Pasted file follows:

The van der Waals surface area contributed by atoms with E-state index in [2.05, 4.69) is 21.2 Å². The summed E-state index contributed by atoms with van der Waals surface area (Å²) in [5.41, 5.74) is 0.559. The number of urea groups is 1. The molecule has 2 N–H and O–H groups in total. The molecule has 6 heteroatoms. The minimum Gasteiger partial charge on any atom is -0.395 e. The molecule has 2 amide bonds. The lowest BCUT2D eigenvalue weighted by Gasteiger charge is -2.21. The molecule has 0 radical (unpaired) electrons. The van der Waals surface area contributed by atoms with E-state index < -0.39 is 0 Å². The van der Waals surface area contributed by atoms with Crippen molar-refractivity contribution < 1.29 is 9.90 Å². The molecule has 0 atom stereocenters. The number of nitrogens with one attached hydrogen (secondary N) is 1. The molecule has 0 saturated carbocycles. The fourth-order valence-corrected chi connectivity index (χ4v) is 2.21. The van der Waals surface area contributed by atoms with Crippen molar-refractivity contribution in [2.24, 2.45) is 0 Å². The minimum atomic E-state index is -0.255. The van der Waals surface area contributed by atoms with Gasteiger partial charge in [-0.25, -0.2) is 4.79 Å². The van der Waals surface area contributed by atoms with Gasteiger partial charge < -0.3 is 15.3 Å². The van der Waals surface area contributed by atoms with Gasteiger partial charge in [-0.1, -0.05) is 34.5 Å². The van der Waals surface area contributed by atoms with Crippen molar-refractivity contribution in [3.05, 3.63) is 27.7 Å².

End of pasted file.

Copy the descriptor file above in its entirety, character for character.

The van der Waals surface area contributed by atoms with E-state index in [2.05, 4.69) is 21.2 Å². The summed E-state index contributed by atoms with van der Waals surface area (Å²) in [5.41, 5.74) is 0.559. The number of urea groups is 1. The molecule has 2 N–H and O–H groups in total. The molecule has 6 heteroatoms. The minimum Gasteiger partial charge on any atom is -0.395 e. The molecule has 2 amide bonds. The lowest BCUT2D eigenvalue weighted by Gasteiger charge is -2.21. The molecule has 0 radical (unpaired) electrons. The van der Waals surface area contributed by atoms with E-state index < -0.39 is 0 Å². The van der Waals surface area contributed by atoms with Crippen molar-refractivity contribution < 1.29 is 9.90 Å². The molecule has 0 atom stereocenters. The number of nitrogens with one attached hydrogen (secondary N) is 1. The molecule has 0 saturated carbocycles. The fourth-order valence-corrected chi connectivity index (χ4v) is 2.21. The van der Waals surface area contributed by atoms with Crippen molar-refractivity contribution in [2.24, 2.45) is 0 Å². The minimum atomic E-state index is -0.255. The van der Waals surface area contributed by atoms with Gasteiger partial charge in [-0.25, -0.2) is 4.79 Å². The van der Waals surface area contributed by atoms with Gasteiger partial charge < -0.3 is 15.3 Å². The van der Waals surface area contributed by atoms with Gasteiger partial charge in [-0.1, -0.05) is 34.5 Å². The van der Waals surface area contributed by atoms with Crippen molar-refractivity contribution in [3.05, 3.63) is 27.7 Å².